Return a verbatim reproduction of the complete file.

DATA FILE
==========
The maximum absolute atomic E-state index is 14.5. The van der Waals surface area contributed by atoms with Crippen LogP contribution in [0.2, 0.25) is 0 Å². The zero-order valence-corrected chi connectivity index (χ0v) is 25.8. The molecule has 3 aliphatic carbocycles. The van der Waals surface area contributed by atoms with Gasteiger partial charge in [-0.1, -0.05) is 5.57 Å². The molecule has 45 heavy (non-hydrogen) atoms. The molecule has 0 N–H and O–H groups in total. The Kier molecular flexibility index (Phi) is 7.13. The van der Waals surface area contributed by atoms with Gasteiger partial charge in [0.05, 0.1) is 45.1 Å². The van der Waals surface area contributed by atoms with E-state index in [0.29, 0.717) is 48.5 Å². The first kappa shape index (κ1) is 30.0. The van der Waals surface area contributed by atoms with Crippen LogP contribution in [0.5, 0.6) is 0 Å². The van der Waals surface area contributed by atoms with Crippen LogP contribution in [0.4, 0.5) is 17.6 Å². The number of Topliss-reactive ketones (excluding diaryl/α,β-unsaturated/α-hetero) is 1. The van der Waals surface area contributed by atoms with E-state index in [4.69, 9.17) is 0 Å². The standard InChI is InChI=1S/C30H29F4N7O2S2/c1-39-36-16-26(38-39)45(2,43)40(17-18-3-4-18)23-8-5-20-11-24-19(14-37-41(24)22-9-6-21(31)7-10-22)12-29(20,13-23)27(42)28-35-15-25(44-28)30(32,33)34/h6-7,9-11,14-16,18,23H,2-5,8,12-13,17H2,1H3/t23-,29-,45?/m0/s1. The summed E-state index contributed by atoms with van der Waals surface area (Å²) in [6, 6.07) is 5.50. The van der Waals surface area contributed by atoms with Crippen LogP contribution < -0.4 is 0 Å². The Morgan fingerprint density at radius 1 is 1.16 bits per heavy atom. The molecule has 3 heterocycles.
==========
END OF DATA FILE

The maximum absolute atomic E-state index is 14.5. The van der Waals surface area contributed by atoms with Crippen LogP contribution in [0.2, 0.25) is 0 Å². The zero-order valence-corrected chi connectivity index (χ0v) is 25.8. The molecule has 3 aliphatic carbocycles. The van der Waals surface area contributed by atoms with Gasteiger partial charge in [-0.1, -0.05) is 5.57 Å². The molecule has 45 heavy (non-hydrogen) atoms. The molecule has 0 N–H and O–H groups in total. The Kier molecular flexibility index (Phi) is 7.13. The van der Waals surface area contributed by atoms with Gasteiger partial charge in [0.05, 0.1) is 45.1 Å². The van der Waals surface area contributed by atoms with E-state index in [0.29, 0.717) is 48.5 Å². The first kappa shape index (κ1) is 30.0. The van der Waals surface area contributed by atoms with Crippen LogP contribution in [0.5, 0.6) is 0 Å². The van der Waals surface area contributed by atoms with Crippen LogP contribution in [0.4, 0.5) is 17.6 Å². The number of Topliss-reactive ketones (excluding diaryl/α,β-unsaturated/α-hetero) is 1. The van der Waals surface area contributed by atoms with E-state index in [4.69, 9.17) is 0 Å². The standard InChI is InChI=1S/C30H29F4N7O2S2/c1-39-36-16-26(38-39)45(2,43)40(17-18-3-4-18)23-8-5-20-11-24-19(14-37-41(24)22-9-6-21(31)7-10-22)12-29(20,13-23)27(42)28-35-15-25(44-28)30(32,33)34/h6-7,9-11,14-16,18,23H,2-5,8,12-13,17H2,1H3/t23-,29-,45?/m0/s1. The summed E-state index contributed by atoms with van der Waals surface area (Å²) in [6, 6.07) is 5.50. The van der Waals surface area contributed by atoms with Crippen LogP contribution < -0.4 is 0 Å². The Morgan fingerprint density at radius 1 is 1.16 bits per heavy atom. The molecule has 3 heterocycles.